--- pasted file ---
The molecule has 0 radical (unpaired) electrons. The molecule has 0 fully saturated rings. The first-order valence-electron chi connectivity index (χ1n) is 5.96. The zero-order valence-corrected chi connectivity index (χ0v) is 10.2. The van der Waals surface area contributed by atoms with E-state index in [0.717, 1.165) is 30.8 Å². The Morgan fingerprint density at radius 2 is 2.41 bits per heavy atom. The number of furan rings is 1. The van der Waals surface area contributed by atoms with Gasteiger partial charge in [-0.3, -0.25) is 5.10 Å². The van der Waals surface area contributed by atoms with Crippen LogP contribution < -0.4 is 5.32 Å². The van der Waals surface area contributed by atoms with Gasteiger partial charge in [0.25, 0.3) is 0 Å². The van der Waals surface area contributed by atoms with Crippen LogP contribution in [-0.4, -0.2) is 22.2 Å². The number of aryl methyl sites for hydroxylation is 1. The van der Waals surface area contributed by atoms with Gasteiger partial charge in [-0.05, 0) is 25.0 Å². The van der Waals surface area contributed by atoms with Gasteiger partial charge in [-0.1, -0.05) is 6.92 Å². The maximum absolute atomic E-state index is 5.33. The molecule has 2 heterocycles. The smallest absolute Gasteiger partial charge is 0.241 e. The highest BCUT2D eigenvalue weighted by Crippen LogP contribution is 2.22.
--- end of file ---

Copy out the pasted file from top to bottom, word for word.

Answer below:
The molecule has 0 radical (unpaired) electrons. The molecule has 0 fully saturated rings. The first-order valence-electron chi connectivity index (χ1n) is 5.96. The zero-order valence-corrected chi connectivity index (χ0v) is 10.2. The van der Waals surface area contributed by atoms with E-state index in [0.717, 1.165) is 30.8 Å². The Morgan fingerprint density at radius 2 is 2.41 bits per heavy atom. The number of furan rings is 1. The van der Waals surface area contributed by atoms with Gasteiger partial charge in [-0.3, -0.25) is 5.10 Å². The van der Waals surface area contributed by atoms with Crippen LogP contribution < -0.4 is 5.32 Å². The van der Waals surface area contributed by atoms with Gasteiger partial charge in [0.25, 0.3) is 0 Å². The van der Waals surface area contributed by atoms with Crippen LogP contribution in [-0.4, -0.2) is 22.2 Å². The number of aryl methyl sites for hydroxylation is 1. The van der Waals surface area contributed by atoms with Gasteiger partial charge in [-0.05, 0) is 25.0 Å². The van der Waals surface area contributed by atoms with Gasteiger partial charge in [-0.1, -0.05) is 6.92 Å². The maximum absolute atomic E-state index is 5.33. The molecule has 2 heterocycles. The smallest absolute Gasteiger partial charge is 0.241 e. The highest BCUT2D eigenvalue weighted by Crippen LogP contribution is 2.22.